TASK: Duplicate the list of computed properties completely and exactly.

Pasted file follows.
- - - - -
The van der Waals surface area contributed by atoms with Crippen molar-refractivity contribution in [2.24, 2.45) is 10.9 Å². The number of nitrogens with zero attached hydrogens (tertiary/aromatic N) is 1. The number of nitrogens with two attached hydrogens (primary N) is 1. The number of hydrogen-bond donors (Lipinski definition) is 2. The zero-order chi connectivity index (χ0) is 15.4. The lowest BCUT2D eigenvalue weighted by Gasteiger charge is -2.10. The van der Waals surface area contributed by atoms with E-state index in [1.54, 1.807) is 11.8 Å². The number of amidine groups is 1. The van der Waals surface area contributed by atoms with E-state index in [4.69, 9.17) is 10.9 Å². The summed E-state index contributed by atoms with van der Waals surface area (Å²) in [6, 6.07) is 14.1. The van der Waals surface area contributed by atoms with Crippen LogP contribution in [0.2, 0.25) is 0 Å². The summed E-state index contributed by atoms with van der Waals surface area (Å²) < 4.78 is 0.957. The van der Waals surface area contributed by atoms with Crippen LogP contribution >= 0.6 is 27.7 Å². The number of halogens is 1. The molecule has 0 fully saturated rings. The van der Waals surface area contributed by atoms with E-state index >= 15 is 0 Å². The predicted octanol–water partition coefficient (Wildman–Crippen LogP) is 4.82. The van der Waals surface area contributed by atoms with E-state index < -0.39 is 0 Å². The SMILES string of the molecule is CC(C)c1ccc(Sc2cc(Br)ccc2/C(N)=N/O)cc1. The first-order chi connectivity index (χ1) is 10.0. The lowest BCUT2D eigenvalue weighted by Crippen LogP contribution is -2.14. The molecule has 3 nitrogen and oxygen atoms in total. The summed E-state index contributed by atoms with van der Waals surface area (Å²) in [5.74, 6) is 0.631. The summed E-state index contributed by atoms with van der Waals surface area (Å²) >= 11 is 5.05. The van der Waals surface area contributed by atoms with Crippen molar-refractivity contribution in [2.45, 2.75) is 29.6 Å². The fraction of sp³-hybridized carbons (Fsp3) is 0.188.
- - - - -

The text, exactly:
The van der Waals surface area contributed by atoms with Crippen molar-refractivity contribution in [2.24, 2.45) is 10.9 Å². The number of nitrogens with zero attached hydrogens (tertiary/aromatic N) is 1. The number of nitrogens with two attached hydrogens (primary N) is 1. The number of hydrogen-bond donors (Lipinski definition) is 2. The zero-order chi connectivity index (χ0) is 15.4. The lowest BCUT2D eigenvalue weighted by Gasteiger charge is -2.10. The van der Waals surface area contributed by atoms with E-state index in [1.54, 1.807) is 11.8 Å². The number of amidine groups is 1. The van der Waals surface area contributed by atoms with E-state index in [4.69, 9.17) is 10.9 Å². The summed E-state index contributed by atoms with van der Waals surface area (Å²) in [6, 6.07) is 14.1. The van der Waals surface area contributed by atoms with Crippen LogP contribution in [0.2, 0.25) is 0 Å². The summed E-state index contributed by atoms with van der Waals surface area (Å²) < 4.78 is 0.957. The van der Waals surface area contributed by atoms with Crippen LogP contribution >= 0.6 is 27.7 Å². The number of halogens is 1. The molecule has 0 fully saturated rings. The van der Waals surface area contributed by atoms with E-state index >= 15 is 0 Å². The predicted octanol–water partition coefficient (Wildman–Crippen LogP) is 4.82. The van der Waals surface area contributed by atoms with E-state index < -0.39 is 0 Å². The SMILES string of the molecule is CC(C)c1ccc(Sc2cc(Br)ccc2/C(N)=N/O)cc1. The first-order chi connectivity index (χ1) is 10.0. The lowest BCUT2D eigenvalue weighted by Crippen LogP contribution is -2.14. The molecule has 3 nitrogen and oxygen atoms in total. The summed E-state index contributed by atoms with van der Waals surface area (Å²) in [5.74, 6) is 0.631. The summed E-state index contributed by atoms with van der Waals surface area (Å²) >= 11 is 5.05. The van der Waals surface area contributed by atoms with Crippen molar-refractivity contribution in [2.45, 2.75) is 29.6 Å². The fraction of sp³-hybridized carbons (Fsp3) is 0.188.